The classic long handled double edged safety razor is still one of the best! This is the safety razor that people the world over have learned to shave with for nearly one hundred years.
ABOUT THE CLASSIC SAFETY RAZOR
- Closed comb, double edged razor
- Twist top releases plate to load blade
- Micro-engraved handle for super-grip
Designed with a long handle for those that prefer their razor to fit their entire hands (or simply have big hands!) and also is featured with a closed-comb design for a softer, more precise shave than an open comb safety razor. In addition, the twist top helps keep the razor blade in one-set aggression with double-blade exposure to maximize the life of your blade. Also, the high-quality razor with a micro-engraved handle will give you max grip and precise control.
Classic Safety Razor
HOW TO USE A SAFETY RAZOR
New to safety razors? Here are some great tips for smooth shaving with a safety razor (yes, you can also shave your legs, underarms, and groin area with a safety razor!):
SHAVING YOUR FACE
1. Invest in your razor
A weighted razor handle will give you the right amount of balance and force for the shave—for a process that you need apply no additional pressure. This isn’t something you should undervalue, so please put your dollars into the razor handle!
2. Practice proper blade hygiene
Replacement safety blades are so inexpensive, that there’s no reason you should reuse them. Simply unscrew the head, toss the used blade in the trash bin (perhaps wrapped in some toilet paper, to prevent any accidents), and only install the new blade when you’re ready to shave. Also, Pink Elephant Products takes back ALL used razor blades and ALL disposable razors and packaging for hygenic, safe, sanitary recycling in partnership with Terracycle, so if you're local, please bring your used blades back to us! Consider storing them in a lidded container near where you shave until next time you come in.
3. Prepare the skin as usual
Readying for a safety razor shave is no different than prepping for a cartridge shave. You need to soften the skin and whiskers with warm water, then apply a pre-shave oil, shave cream, or shave soap to nourish and condition both for the shave. Do your best to lift the hairs when you apply the shave agent, which might be easier with a shave brush. (Bonus points if its faux fur and not real badger.)
4. Pull the skin taut
Here’s where we get into the actual shave. First things first: Keep the skin tight as you shave. You don’t want to drag the razor, lose your grip, or accidentally apply pressure. You can do this by maintaining a smooth, steady surface. So, turn your face, angle your neck, and pull the skin taut.
6. Shave with the grain
Another thing to remember as you shave, is to track the direction your hair grows. You need to shave with this grain, not against it. You might need to study your growth patterns in advance of shaving, or shave with a translucent gel or oil. Your hair doesn’t all grow in the same direction, either, so pay close attention. Doing this will prevent ingrown hairs.
7. Use short, straight strokes
Last but not least, you want to shave in small, steady spurts, rinsing between. Minimize dragging. Do a single pass over a small patch, then lift and resume with the patch below it. You can rinse between, and switch sides of the blade, but do your best not to re-shave any single patch of skin, as the single attempt should do the trick if you follow all the above rules. Minimizing shave passes is the easiest way to avoid irritation, too,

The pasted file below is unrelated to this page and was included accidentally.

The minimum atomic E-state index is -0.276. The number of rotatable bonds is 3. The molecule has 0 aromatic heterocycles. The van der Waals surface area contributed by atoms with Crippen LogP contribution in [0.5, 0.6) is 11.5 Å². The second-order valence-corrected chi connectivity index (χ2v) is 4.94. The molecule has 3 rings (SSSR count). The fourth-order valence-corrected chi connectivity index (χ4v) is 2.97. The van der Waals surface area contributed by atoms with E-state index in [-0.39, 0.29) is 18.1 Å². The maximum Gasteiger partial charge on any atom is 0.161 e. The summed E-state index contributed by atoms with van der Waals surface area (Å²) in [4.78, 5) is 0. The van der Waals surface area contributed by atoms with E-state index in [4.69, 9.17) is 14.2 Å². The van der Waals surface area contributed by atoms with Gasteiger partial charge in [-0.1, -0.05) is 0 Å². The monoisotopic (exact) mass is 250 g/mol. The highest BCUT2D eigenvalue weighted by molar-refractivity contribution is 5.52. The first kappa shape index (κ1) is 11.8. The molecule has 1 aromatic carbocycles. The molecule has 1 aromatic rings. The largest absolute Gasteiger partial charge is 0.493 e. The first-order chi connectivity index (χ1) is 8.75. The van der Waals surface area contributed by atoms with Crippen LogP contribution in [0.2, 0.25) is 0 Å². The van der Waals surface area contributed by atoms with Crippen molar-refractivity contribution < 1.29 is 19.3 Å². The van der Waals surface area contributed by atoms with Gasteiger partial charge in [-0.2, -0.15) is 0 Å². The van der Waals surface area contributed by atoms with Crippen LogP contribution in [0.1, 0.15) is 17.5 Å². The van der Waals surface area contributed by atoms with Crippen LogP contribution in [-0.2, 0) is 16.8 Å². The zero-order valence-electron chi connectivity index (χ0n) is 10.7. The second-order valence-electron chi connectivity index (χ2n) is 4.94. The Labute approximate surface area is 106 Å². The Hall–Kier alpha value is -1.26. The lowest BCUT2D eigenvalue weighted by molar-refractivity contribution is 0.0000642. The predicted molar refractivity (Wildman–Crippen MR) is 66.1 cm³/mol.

8. Rinse with cold water and apply post-shave balm
It’s business as usual on the other end of the shave, too: After shaving, close the pores with a splash of cold water, then apply a refreshing, cleansing, and protective layer atop the skin, in the form of a post-shave balm. It’ll cool and soothe the skin, and prevent any additional irritation and infection.
SHAVING YOUR LEGS
Shaving your legs with a safety razor is different than shaving with disposables in a few key ways. When shaving with a safety razor there are a few simple tips to keep in mind to ensure you get the best shave:
1. Make sure to keep the angle of the blade about 30 degrees relative to the surface of your skin. Safety razors do not have pivoting heads so you’ll want to control the angle of the blade as you shave.
2. Take short, smooth strokes to prevent too much build up of hair and skin on the blade. This will significantly decrease your odds of cutting yourself and developing razor bumps while maintaining a close shave.
3. Don’t apply any downward pressure as you shave. Safety razors don’t require any amount of pressure to get a great shave and applying pressure increases your odds of nicks and cuts so be sure to use only the weight of the razor with your strokes.
4. Do not shave over an area that does not have shaving soap on it. Most people are used to shaving over an area of their leg a second time without needing to reapply shaving cream. This is a no-no with safety razors so be sure to quickly re-apply some shaving soap or cream if you’re going to make a second pass.
5. Practice good blade hygiene. Depending on the blade you’re using and the coarseness of your hair, you’ll typically need to change the blade about once a week. If you shave less than every other day or you have light hair, you can get away with changing the blade about once every two to three weeks. Once you’ve gone through a few blades you’ll know the optimal time to switch out the blade for you.
SHAVING THE GROIN/UNDERARM AREA
When shaving in these sensitive areas it’s best to use the “three-way” method. First, shaving “with the grain” going along with the direction the hair is growing. Then, “across the grain